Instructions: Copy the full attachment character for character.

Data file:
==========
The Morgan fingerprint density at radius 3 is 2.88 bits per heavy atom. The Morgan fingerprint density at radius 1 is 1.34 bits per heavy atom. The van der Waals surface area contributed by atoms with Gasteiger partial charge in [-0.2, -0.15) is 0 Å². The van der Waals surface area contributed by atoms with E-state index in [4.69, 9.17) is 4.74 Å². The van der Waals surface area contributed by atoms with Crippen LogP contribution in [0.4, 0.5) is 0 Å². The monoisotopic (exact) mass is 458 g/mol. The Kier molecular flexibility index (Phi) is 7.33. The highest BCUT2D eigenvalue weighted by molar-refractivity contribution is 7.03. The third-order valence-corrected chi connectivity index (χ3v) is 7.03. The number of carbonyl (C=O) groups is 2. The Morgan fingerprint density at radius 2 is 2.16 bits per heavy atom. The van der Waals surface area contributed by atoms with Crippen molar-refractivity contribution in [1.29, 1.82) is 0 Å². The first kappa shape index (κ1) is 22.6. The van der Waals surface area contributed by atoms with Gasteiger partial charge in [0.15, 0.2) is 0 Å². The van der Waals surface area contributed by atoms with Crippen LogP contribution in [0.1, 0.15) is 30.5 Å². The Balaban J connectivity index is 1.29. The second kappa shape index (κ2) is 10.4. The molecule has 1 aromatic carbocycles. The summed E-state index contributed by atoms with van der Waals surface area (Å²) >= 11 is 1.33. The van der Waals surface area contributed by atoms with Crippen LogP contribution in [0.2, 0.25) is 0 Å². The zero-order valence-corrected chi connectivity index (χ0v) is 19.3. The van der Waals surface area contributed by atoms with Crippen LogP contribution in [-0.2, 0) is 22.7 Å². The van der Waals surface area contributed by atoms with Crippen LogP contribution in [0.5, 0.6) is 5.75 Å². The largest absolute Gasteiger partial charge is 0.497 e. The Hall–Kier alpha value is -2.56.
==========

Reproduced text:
The Morgan fingerprint density at radius 3 is 2.88 bits per heavy atom. The Morgan fingerprint density at radius 1 is 1.34 bits per heavy atom. The van der Waals surface area contributed by atoms with Gasteiger partial charge in [-0.2, -0.15) is 0 Å². The van der Waals surface area contributed by atoms with E-state index in [4.69, 9.17) is 4.74 Å². The van der Waals surface area contributed by atoms with Crippen LogP contribution in [0.4, 0.5) is 0 Å². The monoisotopic (exact) mass is 458 g/mol. The Kier molecular flexibility index (Phi) is 7.33. The highest BCUT2D eigenvalue weighted by molar-refractivity contribution is 7.03. The third-order valence-corrected chi connectivity index (χ3v) is 7.03. The number of carbonyl (C=O) groups is 2. The Morgan fingerprint density at radius 2 is 2.16 bits per heavy atom. The van der Waals surface area contributed by atoms with Crippen molar-refractivity contribution in [1.29, 1.82) is 0 Å². The first kappa shape index (κ1) is 22.6. The van der Waals surface area contributed by atoms with Gasteiger partial charge in [0.15, 0.2) is 0 Å². The van der Waals surface area contributed by atoms with Crippen LogP contribution in [0.1, 0.15) is 30.5 Å². The Balaban J connectivity index is 1.29. The second kappa shape index (κ2) is 10.4. The molecule has 1 aromatic carbocycles. The summed E-state index contributed by atoms with van der Waals surface area (Å²) >= 11 is 1.33. The van der Waals surface area contributed by atoms with Crippen LogP contribution in [0.2, 0.25) is 0 Å². The zero-order valence-corrected chi connectivity index (χ0v) is 19.3. The van der Waals surface area contributed by atoms with Crippen LogP contribution in [-0.2, 0) is 22.7 Å². The van der Waals surface area contributed by atoms with Crippen LogP contribution in [0.5, 0.6) is 5.75 Å². The largest absolute Gasteiger partial charge is 0.497 e. The Hall–Kier alpha value is -2.56.